From fifth to finals: How Yaltz helped Team Liquid make it to Worlds 2021
Team Liquid Yaltz graphic
Provided by Team Liquid

From fifth to finals: How Yaltz helped Team Liquid make it to Worlds 2021

Yaltz played a big part in the team's trip to Worlds 2021 and he's back to reach greater heights

“One last ult and one last nexus, Team Liquid demolish Cloud9,” David “Phreak” Turley screamed as Team Liquid won their first series of the League Championship Series 2021 Championship last August. “Playoff TL are just built different, Phreak,” Sam “Kobe” Hartman-Kenzler said in response.

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Team Liquid entered the summer playoffs as the fifth seed, set to face off against a fourth place Cloud9 and a first place TSM behind them. And, though the org is known to be a top team in the league, fifth place well-represented their strength going into the post-season. They didn’t seem like favorites for the League of Legends World Championship 2021.

Throughout the summer split, Liquid were beaten and battered by medical issues, personal issues and a coaching staff change. They struggled to perform consistently and lost at least one of their three games every weekend.

But, unlike the tight schedule coupled with the instability of single-game matches during the regular season, the LCS playoff format was a playground for Team Liquid. And much of it is due to a man behind the scenes for Team Liquid. A man with an insightful mind and an eye for detail: Evandro “Yaltz” de Cerqueira.

Yaltz on stage with Team Liquid
Yaltz on stage as TL Academy head coach in 2019. | Provided by Yaltz

As Liquid’s head analyst, Yaltz helped the team turn things around, after their weak summer split, and secure a ticket to the World Championship for the fourth year in a row.

From barely scraping through the summer season, to demolishing a fourth and first ranked Cloud9 and TSM, making Worlds 2021 and eventually winning Lock In, Liquid had quite the comeback.

With Yaltz, Liquid adapted for the playoffs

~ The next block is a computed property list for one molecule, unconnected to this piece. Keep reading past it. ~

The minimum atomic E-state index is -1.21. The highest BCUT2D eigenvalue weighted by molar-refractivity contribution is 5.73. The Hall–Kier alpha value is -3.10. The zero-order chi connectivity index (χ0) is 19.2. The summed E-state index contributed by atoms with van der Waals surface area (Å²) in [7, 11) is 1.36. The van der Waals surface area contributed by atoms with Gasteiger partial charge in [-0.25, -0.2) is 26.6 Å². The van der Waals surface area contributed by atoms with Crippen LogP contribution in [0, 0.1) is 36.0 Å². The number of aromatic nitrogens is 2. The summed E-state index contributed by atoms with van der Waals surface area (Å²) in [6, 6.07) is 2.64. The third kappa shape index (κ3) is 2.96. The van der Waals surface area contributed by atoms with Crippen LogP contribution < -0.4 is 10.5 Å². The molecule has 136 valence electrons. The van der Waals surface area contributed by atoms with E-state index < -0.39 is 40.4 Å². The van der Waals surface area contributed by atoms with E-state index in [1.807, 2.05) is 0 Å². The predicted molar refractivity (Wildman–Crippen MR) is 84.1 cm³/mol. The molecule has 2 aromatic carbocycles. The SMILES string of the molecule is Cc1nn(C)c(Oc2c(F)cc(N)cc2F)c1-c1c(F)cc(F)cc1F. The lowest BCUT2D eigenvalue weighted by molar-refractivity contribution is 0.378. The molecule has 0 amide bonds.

“Honestly, this feels nothing like the TL I’ve been casting all year long,” Phreak said just moments after their first series victory in the LCS 2021 Championship. “I’m excited to watch them play some more.”

Team Liquid’s complete evolution between the regular season and playoffs was immediately evident in their victory over Cloud9. And that growth was in large part due to the way Yaltz approaches League analysis and how he’s able to level up in the postseason.

“Because of the limited amount of opponents per period of time, instead of playing three opponents a week, we play one,” Yaltz said, recalling the demanding schedule of the 2021 LCS regular season.

https://twitter.com/TL_Yaltz/status/1424515621388099587?s=20&t=BboFtCZy7IiATta2mkgypg

“We have more time to look at ourselves,” Yaltz said. “And for playoffs specifically … it’s important to look at ourselves and see what information they have and how they can punish us.”

Yaltz understands the difference between his team’s regular season and playoff needs, as well as how to change his workflow to fit them.

During the regular season, Yaltz explained, his main goal is to analyze Liquid’s opponents and communicate their strengths and weaknesses to the coaches and players in a digestible manner. There isn’t a lot of time for a deep dive. The coaches, meanwhile, handle most of the team’s self-reflection. They study Liquid’s own play and push for improvement.

But in the summer playoffs, Liquid flipped the script. With only one opponent per week, Yaltz had more time and flexibility. In addition to studying their opponents, he scouted Team Liquid as well. He scrutinized their games to find his own players’ predictable patterns, in order to share “how they’re seen in-game and how that leads to openings for the enemy team to punish.”

Team Liquid celebrating
Despite a difficult summer with plenty of hurdles, Liquid made it to Worlds 2021. | Provided by Team Liquid

For Yaltz, understanding how to level up enough to make Worlds was simple. “It’s not necessarily changing your playstyle, but changing how you’re executing the steps to get there,” Yaltz said.